Practice graphing while cleaning up the school! In this engaging title, that has been translated into Spanish, a summer storm leaves the school in a mess, so students work to clean it up. Young readers can practice their graphing and STEM skills by creating graphs of the items collected to determine what needs to be recycled. This book improves graphing skills and encourages students to help their schools in any time of need! With vibrant images, simple examples, clear charts, and helpful mathematical diagrams, this book will make children confident in their graphing skills.
Do you have a pet? Did you get it from a pet store or did you adopt it? The animals in this book live at the animal shelter where they wait to be adopted. While they wait, there are a lot of things they need, such as food, water, exercise, and brushing. The volunteers who take care of the animals use graphs and charts to be sure the animals have everything they need.
Have you ever wondered where your trash goes after it is picked up? Did you know that leaves and grass are a type of trash called yard waste? The answers to these questions and more can be found in this book. Discover the many ways addition can be used to learn about trash.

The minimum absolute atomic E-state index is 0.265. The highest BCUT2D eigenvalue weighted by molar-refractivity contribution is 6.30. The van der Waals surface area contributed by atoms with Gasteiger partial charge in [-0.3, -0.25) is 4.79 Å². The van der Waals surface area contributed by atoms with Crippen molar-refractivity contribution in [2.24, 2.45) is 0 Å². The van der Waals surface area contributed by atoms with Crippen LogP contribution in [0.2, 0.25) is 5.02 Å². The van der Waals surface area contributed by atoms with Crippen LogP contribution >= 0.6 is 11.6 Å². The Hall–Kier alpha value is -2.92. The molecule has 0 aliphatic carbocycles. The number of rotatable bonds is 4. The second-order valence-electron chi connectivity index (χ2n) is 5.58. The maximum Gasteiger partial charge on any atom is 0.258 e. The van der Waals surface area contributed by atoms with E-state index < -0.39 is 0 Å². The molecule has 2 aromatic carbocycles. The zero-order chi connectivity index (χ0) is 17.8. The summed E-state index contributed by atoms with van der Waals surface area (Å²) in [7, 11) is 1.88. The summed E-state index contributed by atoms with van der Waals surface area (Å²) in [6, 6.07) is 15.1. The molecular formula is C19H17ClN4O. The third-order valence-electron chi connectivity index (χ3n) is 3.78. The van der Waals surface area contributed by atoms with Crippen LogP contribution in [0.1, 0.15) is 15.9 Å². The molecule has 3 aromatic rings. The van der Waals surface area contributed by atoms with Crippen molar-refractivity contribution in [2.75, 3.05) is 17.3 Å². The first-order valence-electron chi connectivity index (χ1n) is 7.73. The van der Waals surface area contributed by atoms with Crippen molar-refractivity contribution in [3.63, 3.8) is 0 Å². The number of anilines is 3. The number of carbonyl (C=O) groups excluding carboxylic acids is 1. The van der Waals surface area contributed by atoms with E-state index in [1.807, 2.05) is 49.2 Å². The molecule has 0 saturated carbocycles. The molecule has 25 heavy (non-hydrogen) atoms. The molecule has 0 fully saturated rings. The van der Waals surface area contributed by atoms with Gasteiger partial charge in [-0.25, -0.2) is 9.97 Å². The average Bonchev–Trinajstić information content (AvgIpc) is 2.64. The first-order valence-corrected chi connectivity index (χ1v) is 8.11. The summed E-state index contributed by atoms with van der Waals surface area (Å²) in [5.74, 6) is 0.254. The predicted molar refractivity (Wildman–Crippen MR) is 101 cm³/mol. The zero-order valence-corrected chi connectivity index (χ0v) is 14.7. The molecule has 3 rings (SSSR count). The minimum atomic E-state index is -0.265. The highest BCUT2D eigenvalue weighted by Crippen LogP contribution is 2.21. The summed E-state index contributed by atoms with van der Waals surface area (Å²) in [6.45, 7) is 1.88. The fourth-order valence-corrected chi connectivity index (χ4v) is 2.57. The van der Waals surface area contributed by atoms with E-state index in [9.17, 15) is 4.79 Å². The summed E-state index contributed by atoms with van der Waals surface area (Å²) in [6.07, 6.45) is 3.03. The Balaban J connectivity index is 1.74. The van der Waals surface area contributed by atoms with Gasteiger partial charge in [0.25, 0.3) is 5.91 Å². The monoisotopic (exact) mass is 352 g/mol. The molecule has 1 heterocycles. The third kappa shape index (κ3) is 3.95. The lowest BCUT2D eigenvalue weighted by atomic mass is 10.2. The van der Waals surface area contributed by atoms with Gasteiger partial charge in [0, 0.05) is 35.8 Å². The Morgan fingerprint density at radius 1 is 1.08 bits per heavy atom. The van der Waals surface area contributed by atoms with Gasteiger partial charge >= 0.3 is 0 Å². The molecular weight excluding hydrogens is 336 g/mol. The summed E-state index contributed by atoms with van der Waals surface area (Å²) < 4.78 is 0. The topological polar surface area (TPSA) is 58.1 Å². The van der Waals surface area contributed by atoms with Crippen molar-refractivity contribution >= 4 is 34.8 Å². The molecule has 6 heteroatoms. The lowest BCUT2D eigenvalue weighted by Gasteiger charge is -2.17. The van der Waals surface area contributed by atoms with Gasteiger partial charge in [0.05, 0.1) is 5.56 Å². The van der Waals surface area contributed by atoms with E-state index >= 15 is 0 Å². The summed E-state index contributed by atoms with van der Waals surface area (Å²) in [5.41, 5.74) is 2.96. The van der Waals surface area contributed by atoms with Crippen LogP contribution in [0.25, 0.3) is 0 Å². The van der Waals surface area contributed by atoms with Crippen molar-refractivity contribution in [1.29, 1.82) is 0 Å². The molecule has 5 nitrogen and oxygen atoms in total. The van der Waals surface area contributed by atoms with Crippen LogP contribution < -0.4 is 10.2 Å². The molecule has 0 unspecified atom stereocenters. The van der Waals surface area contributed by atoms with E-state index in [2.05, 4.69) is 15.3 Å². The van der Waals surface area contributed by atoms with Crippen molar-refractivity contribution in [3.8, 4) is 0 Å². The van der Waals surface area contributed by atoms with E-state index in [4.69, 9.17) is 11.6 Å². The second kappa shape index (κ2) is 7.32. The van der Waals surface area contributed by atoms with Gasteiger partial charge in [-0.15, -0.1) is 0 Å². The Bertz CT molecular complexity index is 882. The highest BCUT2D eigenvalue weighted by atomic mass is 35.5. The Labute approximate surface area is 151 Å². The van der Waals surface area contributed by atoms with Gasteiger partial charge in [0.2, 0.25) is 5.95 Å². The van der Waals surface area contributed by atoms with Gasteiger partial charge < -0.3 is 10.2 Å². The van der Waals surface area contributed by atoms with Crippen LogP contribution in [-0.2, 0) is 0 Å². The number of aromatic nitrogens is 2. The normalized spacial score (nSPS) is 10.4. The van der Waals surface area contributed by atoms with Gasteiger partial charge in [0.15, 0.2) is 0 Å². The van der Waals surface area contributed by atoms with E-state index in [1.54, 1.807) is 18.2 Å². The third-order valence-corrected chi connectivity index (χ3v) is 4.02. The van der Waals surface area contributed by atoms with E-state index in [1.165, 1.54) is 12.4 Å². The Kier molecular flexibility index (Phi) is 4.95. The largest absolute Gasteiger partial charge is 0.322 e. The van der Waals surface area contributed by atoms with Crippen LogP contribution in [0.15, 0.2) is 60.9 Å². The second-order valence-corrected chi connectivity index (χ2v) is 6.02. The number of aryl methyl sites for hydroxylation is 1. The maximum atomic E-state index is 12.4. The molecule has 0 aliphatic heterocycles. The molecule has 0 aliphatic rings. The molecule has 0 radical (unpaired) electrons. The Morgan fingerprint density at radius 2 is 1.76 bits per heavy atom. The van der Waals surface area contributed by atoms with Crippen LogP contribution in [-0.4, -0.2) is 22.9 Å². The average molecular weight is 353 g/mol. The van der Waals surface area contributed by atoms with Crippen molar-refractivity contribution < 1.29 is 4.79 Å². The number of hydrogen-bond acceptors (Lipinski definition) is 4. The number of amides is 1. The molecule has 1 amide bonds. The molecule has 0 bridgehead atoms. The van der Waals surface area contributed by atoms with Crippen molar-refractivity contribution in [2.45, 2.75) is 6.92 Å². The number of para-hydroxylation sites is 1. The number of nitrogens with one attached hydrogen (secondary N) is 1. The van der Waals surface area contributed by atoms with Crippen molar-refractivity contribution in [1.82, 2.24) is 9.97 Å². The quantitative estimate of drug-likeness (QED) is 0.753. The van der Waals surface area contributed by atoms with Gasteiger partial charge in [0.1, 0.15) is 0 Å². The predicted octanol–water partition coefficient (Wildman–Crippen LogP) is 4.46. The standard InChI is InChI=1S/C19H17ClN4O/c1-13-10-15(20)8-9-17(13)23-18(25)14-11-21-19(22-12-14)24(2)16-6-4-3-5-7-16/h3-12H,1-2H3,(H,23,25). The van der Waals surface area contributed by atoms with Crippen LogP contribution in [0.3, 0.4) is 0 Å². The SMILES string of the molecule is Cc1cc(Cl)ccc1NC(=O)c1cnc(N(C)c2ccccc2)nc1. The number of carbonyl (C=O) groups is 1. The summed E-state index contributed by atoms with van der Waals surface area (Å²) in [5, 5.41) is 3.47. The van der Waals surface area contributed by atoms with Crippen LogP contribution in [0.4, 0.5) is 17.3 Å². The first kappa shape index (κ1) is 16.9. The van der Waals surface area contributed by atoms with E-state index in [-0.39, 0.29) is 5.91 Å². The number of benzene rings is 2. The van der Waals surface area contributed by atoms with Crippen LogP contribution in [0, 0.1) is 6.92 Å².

Follow the life and nonviolent work of Mohandas Gandhi through his childhood in India, his education in Great Britain, and his work leading peace and equality movements in South Africa and India. This book provides significant social studies connections as well as vocabulary related to Gandhi.
Susan B. Anthony rejected the idea that women were not equal to men and fought for women's rights and women's suffrage. She was often ridiculed for her unorthodox manner and dress, but she remained steadfast in her beliefs. Readers will make both language arts and social studies connections through related vocabulary.
Featuring a biography of the civil rights activist, Martin Luther King, Jr., this book describes his segregated childhood and the influence that the Baptist church had on his life. Readers will discover the resilience of King's resolve to perpetuate the idea that "all men are created equal" and make both language arts and social studies connections with related vocabulary.